Sunday, January 06, 2008
Every year, I avoid making New Year's Resolutions for the following reasons:
1. Why do we have to wait until January 1 to make changes?
2. As a Catholic, all my energy in sustaining from things has to be saved up for Lent, which is just around the corner.
3. I don't like to admit that I failed!
This time of year is always intriguing to me. You can't watch 5 minutes of TV without seeing some sort of commercial promising a figure like Jessica Simpson or Brad Pitt in a matter of weeks. Note - we're part of the 3% left in the country who still does not have a Tivo, so, if you can't remember what a commercial is (Shannon), it's a small bit on TV selling things.
The gyms are packed. Good produce is always hard to find because people are buying up healthy food like their life depended on it. (Even though, it really kind of does, if you think about it.) Churches are fuller due to everyone still glowing from Christmas mass and hoping that spirit will convince them to carry on, making worship a weekly committment.
Don't get me wrong. I admire these goals and changes and in a milder form, I try to improve my life as well at this time. However, I'd like to think that I try year round and not just because it seems like "the thing to do."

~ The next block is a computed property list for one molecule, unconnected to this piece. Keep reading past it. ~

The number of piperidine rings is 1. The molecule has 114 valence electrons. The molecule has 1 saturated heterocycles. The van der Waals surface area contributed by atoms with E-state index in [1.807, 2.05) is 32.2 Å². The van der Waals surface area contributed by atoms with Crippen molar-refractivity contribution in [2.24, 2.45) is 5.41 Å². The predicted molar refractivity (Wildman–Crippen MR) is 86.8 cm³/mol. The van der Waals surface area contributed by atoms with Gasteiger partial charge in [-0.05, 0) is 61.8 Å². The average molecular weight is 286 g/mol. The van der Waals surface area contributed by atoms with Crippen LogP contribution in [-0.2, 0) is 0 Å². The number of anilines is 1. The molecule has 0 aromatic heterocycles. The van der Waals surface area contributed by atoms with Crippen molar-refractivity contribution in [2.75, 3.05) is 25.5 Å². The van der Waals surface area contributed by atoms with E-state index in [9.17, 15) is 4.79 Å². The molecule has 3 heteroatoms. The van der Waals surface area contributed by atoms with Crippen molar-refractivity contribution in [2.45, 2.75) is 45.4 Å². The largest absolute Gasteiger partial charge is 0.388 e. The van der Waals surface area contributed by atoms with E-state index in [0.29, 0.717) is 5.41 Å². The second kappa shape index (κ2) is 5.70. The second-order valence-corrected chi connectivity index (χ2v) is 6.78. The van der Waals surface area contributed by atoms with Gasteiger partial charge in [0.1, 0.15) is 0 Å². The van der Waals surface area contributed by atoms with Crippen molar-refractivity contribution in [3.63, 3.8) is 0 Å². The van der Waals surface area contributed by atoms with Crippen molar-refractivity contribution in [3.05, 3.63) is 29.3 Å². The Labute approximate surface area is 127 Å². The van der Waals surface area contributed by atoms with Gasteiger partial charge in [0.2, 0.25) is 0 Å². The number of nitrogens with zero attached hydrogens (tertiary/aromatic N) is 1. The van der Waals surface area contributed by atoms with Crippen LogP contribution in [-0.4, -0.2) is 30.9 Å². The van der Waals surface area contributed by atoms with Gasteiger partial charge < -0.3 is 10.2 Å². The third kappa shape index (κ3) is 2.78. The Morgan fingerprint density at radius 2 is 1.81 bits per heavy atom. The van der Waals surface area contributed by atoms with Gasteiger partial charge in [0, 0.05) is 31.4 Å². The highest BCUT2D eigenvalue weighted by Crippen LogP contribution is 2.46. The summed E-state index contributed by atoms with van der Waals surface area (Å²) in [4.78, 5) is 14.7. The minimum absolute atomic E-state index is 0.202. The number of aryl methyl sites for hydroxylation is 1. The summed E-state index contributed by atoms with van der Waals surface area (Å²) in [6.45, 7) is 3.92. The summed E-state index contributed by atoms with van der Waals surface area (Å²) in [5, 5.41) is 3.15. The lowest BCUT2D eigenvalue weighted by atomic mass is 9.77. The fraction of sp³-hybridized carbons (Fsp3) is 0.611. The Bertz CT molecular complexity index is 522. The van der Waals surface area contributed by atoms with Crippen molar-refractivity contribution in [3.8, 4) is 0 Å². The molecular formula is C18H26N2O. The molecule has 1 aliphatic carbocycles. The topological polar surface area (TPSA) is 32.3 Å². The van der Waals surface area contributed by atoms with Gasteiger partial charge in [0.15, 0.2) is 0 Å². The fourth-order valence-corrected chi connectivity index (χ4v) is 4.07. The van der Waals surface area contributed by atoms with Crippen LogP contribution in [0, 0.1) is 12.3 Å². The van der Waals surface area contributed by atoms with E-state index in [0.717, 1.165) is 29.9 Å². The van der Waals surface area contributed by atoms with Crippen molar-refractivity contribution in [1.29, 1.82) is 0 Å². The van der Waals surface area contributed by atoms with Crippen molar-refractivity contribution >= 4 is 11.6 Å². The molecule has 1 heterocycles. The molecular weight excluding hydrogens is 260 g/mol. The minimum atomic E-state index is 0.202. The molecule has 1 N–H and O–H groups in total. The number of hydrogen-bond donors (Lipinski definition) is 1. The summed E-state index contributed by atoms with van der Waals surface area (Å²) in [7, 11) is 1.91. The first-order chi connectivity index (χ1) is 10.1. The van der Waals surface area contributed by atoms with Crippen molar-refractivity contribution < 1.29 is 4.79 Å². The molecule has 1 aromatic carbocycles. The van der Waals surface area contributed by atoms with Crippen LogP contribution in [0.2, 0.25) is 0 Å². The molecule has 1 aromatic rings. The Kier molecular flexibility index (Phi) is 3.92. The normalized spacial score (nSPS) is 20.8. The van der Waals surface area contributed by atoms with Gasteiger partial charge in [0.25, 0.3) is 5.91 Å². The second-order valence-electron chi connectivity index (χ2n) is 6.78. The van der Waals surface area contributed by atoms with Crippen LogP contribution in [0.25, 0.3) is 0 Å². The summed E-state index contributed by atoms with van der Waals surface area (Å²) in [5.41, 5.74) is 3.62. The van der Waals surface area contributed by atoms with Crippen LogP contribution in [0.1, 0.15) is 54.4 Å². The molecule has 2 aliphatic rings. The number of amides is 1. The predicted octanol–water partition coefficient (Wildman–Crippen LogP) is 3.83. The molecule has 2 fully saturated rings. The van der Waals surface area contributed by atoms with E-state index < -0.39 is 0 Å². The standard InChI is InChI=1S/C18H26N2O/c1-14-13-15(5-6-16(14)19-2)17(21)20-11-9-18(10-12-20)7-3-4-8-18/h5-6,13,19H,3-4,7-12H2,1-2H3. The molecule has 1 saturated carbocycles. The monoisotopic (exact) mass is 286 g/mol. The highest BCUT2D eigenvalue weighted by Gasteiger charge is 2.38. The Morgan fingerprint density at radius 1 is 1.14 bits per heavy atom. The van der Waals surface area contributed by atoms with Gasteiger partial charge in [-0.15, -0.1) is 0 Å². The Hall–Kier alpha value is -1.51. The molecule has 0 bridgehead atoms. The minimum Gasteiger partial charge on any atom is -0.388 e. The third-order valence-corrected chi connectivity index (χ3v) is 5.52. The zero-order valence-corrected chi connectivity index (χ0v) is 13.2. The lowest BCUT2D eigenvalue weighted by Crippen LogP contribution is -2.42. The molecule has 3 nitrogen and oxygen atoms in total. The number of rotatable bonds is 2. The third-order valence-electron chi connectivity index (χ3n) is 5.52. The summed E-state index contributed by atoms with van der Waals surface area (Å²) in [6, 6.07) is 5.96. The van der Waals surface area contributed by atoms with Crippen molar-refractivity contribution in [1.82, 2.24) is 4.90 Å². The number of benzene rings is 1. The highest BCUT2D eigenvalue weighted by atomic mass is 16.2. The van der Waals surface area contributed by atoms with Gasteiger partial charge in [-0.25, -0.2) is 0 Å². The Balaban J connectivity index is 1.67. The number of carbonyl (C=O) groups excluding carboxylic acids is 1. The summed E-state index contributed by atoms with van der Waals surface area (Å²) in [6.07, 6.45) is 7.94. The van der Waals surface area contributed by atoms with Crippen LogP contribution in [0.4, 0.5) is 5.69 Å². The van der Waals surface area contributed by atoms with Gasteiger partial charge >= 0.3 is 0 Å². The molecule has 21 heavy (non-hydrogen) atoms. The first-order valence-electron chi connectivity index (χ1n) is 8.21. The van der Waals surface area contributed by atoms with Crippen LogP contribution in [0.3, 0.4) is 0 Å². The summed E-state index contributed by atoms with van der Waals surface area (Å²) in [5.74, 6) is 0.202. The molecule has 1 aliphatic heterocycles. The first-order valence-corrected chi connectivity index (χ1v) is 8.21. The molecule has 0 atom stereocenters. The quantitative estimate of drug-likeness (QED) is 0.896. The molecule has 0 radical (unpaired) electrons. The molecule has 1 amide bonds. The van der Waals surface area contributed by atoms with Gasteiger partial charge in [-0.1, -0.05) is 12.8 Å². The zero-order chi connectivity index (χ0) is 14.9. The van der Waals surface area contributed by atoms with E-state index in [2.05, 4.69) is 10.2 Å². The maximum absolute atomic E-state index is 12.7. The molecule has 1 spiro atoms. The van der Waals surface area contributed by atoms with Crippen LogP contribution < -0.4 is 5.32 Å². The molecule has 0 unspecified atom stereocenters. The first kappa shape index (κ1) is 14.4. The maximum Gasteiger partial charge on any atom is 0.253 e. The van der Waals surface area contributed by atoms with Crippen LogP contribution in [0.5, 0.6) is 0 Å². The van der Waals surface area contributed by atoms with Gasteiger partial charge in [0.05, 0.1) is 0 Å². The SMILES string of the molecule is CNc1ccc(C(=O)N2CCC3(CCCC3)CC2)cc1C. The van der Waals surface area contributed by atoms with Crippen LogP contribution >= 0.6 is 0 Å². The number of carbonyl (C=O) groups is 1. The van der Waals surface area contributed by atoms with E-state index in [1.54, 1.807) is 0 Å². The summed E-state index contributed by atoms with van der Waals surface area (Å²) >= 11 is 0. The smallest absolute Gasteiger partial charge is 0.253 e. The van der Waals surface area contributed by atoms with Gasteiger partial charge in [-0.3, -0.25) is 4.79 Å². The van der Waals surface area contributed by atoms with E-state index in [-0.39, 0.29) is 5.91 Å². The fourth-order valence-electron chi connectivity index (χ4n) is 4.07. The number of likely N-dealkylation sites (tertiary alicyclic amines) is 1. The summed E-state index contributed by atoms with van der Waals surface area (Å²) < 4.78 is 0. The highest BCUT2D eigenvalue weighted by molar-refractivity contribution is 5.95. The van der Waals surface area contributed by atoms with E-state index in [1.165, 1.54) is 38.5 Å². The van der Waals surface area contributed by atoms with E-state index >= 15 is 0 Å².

With this in mind, I did some research on what people are aiming for and the list is not surprising.
In furthering my research, I found this article, which is from November 2006. It has such great ideas. Each of the resolution suggestions is focused on giving back to the community and on other people in general. For example, it recommends making a list of 52 people that mean something to you and then sending one card a week thanking each person for the impact he or she has on your life. I love it! Now, I'm not going to do it, so don't worry if you don't receive a card. I still love you. Just can't see myself sticking to it.
What I am going to do is wish you luck in your ventures, support you in your goals, and quietly try to take off these last 15 pounds of baby weight, but I refuse to call it a resolution!
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